9.2
(48.6)
Record low °C (°F) −25.8
(−14.4)
−25.5
(−13.9)
−17.9
(−0.2)
−4.8
(23.4)
1.2
(34.2)
7.4
(45.3)
10.1
(50.2)
7.8
(46.0)
0.5
(32.9)
−7.4
(18.7)
−22.8
(−9.0)
−27.0
(−16.6)
−27.0
(−16.6)
Average precipitation mm (inches) 16
(0.6)
22
(0.9)
25
(1.0)
23
(0.9)
22
(0.9)
14
(0.6)
5
(0.2)
4
(0.2)
4
(0.2)
14
(0.6)
19
(0.7)
22
(0.9)
190
(7.7)
Average rainy days 4 7 10 10 13 10 8 5 4 6 7 6 90
Average snowy days 7 5 1 0.1 0.03 0.03 0.03 0 0 0.3 1 5 19
Average relative humidity (%) 81 76 67 61 56 48 48 52 56 66 74 82 64
Mean monthly sunshine hours 90.0 105.3 162.3 214.6 269.9 314.3 340.4 315.6 276.2 206.5 128.4 89.7 2,513.2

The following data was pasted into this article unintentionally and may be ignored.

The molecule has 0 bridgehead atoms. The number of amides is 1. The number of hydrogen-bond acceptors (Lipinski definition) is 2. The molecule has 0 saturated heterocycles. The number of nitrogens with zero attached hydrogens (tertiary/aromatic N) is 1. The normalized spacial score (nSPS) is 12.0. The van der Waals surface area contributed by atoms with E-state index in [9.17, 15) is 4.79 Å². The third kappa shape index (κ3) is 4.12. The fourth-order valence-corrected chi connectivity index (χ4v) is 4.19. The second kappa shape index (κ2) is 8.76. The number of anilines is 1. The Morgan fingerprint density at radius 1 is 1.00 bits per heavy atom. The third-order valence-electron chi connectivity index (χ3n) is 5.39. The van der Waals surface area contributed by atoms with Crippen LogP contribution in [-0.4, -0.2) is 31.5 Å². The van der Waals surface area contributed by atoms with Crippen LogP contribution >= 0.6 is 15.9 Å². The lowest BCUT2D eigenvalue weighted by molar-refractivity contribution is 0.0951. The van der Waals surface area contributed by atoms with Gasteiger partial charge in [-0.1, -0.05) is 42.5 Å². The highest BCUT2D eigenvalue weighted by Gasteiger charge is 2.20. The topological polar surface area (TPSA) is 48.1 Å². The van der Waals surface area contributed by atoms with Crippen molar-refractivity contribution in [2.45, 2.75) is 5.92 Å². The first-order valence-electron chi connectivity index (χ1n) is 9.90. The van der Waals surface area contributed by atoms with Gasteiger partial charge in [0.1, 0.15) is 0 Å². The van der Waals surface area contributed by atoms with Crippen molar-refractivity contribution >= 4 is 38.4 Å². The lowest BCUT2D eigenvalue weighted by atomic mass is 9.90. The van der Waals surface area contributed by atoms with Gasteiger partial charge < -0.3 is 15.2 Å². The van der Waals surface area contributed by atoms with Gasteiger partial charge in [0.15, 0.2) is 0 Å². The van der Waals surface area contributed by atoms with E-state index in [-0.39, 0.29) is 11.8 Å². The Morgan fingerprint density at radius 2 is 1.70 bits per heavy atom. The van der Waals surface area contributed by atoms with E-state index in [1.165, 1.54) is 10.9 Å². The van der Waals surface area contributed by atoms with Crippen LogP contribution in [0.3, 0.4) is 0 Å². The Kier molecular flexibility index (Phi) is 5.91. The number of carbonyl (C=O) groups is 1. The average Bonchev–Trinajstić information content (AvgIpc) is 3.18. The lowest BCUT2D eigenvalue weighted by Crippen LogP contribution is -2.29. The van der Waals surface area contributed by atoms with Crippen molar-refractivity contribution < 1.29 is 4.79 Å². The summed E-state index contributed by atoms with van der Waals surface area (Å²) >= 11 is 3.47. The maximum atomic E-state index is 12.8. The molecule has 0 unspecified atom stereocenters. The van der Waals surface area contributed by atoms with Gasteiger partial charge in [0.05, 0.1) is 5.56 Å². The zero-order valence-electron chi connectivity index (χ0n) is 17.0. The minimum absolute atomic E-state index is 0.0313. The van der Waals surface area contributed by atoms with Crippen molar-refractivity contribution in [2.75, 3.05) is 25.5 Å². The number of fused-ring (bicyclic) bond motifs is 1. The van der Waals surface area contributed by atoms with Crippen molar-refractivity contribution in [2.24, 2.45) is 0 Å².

Source 1: Pogoda.ru.net[7]
Source 2: NOAA[8]

Population

As of January 1, 2014, the city had a population of 340,600,[9] making it the 3rd largest city in the Fergana Valley.

The town was Russian for the first time after its foundation. In 1911 its population consisted of 11,892 people. Of them Russians were 7,534 (63%), Sarts were 2,590 (22%).[10] According to the 1926 census, of the 14,275 inhabitants in the city, there were 7,942 Russians (55%), 667 were Ukrainians (4.6%), and 514 were Jews (3.6%), while there were only 3,011 Uzbeks (21.0%).[11]

As of 2013, Fergana is virtually mono-ethnic - of the city's 350,600 residents, 316,268 are Uzbek (90.0%).

In addition to Uzbeks, 12,084 Russians (3.4%), 3,114 Tajiks (1.1%), 2,028 Koreans (0.7%), and 626 Tatars (0.2%) also live in Fergana. There are also Azerbaijanis, Armenians, Jews, Germans and representatives of other nations.

Demographics

The population of Fergana city was approximately 299,200 as of 2022.[1] Uzbeks are the largest ethnic group, with Russian-speakers comprising about 25% of the city's population.[5]

Sport